Many businesses approach menu writing by researching trends and brainstorming creative ideas, with inspiration coming from many different sources. Whilst being creative and on trend are factors in menu creation, it’s more important to ensure that business acumen is applied and not just an ‘I like nachos, let’s do nachos’ approach. Here, Michelin starred chef, John Wood, shares his advice based on over 35 years of writing menus and running successful businesses.
Why aren’t my menus making a profit?
All too often businesses build what they believe to be a strong menu, only to be left wondering why they are not achieving targeted margins or profit further down the line. Dishes are often removed to make way for new ones for a variety of reasons:
Seasonality and availability of products.
The dish is not very popular.
A dish has received a number of complaints.
A ‘feeling’ that the menu needs rejuvenating.
However when updating your menu, it shouldn’t be simply a question of replacing category like-for-like recipes. There are some key considerations to think about for each and every dish, every recipe and every menu that your business creates.
5 Key Tips for Creating Profit Making Menus
Here are 5 tried and tested ways to make more money from menus.
Menu engineering – Looking at your sales data against your dish costs, margins and profit and seeing how they are performing individually and within the menu area and the entire menu.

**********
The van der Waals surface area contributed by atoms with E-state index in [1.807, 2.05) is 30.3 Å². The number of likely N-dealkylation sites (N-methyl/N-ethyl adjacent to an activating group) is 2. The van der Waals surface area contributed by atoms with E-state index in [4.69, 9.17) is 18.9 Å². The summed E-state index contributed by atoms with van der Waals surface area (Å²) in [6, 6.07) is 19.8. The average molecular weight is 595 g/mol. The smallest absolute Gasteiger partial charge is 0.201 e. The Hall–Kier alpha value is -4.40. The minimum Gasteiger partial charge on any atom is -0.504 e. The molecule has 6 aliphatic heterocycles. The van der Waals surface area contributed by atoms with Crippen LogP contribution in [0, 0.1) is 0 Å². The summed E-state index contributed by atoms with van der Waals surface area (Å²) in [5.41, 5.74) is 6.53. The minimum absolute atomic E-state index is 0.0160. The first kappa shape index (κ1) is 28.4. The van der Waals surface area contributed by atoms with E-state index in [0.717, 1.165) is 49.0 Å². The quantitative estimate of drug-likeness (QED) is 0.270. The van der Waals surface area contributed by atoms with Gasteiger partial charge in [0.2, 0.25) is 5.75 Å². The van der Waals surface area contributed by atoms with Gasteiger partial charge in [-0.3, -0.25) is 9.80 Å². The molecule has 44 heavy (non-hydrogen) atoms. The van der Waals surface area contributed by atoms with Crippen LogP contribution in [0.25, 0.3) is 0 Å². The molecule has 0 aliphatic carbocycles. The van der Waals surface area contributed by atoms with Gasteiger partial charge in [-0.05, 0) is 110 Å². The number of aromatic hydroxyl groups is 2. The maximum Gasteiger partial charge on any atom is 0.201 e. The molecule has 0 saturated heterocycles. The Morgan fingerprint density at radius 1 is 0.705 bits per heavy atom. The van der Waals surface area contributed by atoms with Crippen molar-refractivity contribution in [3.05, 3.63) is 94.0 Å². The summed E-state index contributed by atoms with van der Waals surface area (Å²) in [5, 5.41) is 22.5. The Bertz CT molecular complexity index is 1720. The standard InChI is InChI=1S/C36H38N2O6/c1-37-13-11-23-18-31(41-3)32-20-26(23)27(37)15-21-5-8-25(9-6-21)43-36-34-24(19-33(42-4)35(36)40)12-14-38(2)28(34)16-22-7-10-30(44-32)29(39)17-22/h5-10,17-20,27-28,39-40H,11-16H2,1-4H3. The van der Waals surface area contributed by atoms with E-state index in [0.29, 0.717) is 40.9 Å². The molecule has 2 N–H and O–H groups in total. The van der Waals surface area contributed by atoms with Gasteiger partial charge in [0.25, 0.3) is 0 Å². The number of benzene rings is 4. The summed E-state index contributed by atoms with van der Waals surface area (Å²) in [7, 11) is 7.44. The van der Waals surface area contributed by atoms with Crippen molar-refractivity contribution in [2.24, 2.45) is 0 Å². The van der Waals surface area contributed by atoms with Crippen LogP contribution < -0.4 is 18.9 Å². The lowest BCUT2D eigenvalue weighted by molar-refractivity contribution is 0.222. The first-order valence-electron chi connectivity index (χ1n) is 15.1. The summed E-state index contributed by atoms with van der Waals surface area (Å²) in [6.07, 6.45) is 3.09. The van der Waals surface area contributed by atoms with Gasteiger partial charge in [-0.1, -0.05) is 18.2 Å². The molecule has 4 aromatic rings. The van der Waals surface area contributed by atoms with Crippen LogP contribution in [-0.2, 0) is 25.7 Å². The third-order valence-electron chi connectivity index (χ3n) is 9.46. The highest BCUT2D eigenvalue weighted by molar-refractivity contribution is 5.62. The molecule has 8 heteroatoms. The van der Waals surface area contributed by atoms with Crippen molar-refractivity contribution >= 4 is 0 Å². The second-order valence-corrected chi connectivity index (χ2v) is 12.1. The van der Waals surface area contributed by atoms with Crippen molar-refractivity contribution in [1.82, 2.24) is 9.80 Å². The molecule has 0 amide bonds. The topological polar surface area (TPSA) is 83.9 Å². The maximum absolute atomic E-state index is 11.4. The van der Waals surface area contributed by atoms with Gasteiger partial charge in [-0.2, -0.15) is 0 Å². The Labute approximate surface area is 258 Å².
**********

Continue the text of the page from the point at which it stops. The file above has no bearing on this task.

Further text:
Product Cross-Utilisation – using the same product or sub recipe across different recipes, to reduce purchase cost and increase operational efficiency
By-Product Utilisation – using the leftovers or trimmings for a product in another recipe
Menu Psychology – Reviewing your menu application, font, type of menu, size of menu, reviewing the ‘Sweet spots’ and ensuring you ‘Hero dishes’ are in them and ‘Boxing’, bold texting and all the things you do to make a menu work better for you from a customer’s perspective.
Manage Suppliers – making sure you are getting the best value and the best quality products
One restaurant I ran achieved a Michelin Star and a Bib gourmand, whilst regularly achieving a 77% GP margin (23% food cost), serving over 250 covers on a Saturday night with 9 chefs.
It is simply a question of working smart, reducing waste and keeping an eye on the commercials.
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